Here's how HIV and AIDS affect your immune system.
New research for HIV, or human immunodeficiency virus, has greatly advanced HIV treatment and prevention efforts. Although there is no cure for HIV, patients who stick with their medication are living longer, stronger, and healthier lives.
HIV is a kind of virus that attacks the CD4 T cells in the immune system. This is the part of your body that protects you against infections. Upon transmission, the HIV virus multiplies rapidly and creates several million copies within the first couple of weeks, according to hematologist Jeffrey Laurence, MD, of Weill Cornell Medicine in New York City. Dr. Laurence is also is the senior scientific consultant for programs at amfAR, the Foundation for AIDS Research.
How HIV Progresses
In early stages, HIV presents itself as what many describe as the “worst flu ever.” As the body tries to fight back against the infection, someone with HIV may experience severe flu-like symptoms. Additionally, they may have skin lesions, diarrhea, headaches, and high fever.
The body adapts to this, however, and HIV shifts to a latent period, which may last several years. If untreated, the virus will continue to destroy T cells. When this occurs, HIV patients will become more vulnerable to cancers, viral hepatitis, tuberculosis, and other infections.
Doctors can track the progression of a patient’s HIV using the T cell count. Once someone’s T cell count drops below 200, the patient is diagnosed with AIDS, or Acquired Immune Deficiency Syndrome. AIDS is the last stage of HIV infection, when the immune system is at its weakest.
Transmission of HIV occurs when bodily fluids from an infected person enter another person’s body. This can occur in one of four ways: sexual transmission (including vaginal, anal, or oral), sharing needles, direct contact with contaminated blood, or transmission between a between mother and fetus. Contrary to popular belief, HIV is not transmitted through air, water, hugging, saliva, sweat, tears, mosquitos, or sharing food or drinks. (Learn more myths about HIV here.)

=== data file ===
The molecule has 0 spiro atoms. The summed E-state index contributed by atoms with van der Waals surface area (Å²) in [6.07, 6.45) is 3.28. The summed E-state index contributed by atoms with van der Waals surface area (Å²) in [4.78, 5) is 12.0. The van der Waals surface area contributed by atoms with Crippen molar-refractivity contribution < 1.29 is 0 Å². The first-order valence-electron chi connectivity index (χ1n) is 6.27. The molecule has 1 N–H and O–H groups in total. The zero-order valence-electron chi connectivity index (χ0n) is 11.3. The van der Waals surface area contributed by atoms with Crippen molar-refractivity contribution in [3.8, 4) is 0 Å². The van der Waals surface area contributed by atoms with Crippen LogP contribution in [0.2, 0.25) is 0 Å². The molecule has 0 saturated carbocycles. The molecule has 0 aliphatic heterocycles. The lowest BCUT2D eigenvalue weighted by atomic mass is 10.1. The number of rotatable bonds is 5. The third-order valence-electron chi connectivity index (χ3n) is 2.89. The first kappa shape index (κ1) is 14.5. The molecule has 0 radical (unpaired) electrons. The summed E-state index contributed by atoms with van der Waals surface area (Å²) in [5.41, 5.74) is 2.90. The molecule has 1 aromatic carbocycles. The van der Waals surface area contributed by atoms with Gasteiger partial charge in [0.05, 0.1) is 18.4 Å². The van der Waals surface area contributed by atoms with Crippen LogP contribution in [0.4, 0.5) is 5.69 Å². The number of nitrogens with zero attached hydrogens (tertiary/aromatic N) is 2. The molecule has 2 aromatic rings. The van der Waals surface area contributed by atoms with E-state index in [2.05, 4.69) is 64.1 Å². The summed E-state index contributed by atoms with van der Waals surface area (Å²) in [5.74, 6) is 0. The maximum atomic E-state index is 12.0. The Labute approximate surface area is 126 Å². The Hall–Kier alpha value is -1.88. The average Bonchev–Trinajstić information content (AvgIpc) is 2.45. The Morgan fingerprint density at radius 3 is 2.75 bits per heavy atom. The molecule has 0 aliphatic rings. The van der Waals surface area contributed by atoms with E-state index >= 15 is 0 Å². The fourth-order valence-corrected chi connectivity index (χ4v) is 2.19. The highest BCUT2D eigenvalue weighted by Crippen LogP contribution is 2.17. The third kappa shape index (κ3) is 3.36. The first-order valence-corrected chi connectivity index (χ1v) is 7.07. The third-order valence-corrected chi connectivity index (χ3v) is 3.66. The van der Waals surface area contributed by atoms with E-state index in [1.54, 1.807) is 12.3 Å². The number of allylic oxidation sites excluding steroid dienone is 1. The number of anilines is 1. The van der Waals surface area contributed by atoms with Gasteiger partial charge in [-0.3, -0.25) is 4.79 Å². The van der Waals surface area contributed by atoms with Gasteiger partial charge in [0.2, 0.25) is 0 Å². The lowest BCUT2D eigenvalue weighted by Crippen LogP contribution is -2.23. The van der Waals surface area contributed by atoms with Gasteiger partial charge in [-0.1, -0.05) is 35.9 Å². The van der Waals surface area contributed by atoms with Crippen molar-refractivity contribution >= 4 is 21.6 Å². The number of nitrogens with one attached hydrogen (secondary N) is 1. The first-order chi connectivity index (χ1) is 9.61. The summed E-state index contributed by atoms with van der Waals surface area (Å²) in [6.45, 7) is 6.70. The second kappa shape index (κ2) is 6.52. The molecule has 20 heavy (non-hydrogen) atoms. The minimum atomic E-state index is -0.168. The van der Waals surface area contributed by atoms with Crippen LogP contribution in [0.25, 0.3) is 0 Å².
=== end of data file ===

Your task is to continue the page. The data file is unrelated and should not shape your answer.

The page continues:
It is important to remember that not all people with HIV show symptoms, so doctors recommend you consistently use a condom with sexual partners when you don’t know their HIV status.
What’s important to know, says Dr. Laurence, is that “HIV is no longer a death sentence.” Modern treatments for HIV can be as simple as one pill a day. Thanks to these new treatments, doctors now see no difference in the lifespan of someone infected with HIV and someone who isn’t. The key is making sure patients adhere to their HIV drug regimen and get regular medical care.
Dr. Laurence is a hematologist and professor of medicine at Weill Cornell Medicine and NewYork-Presbyterian Hospital. He is the senior scientific consultant for programs at amfAR, The Foundation for AIDS Research.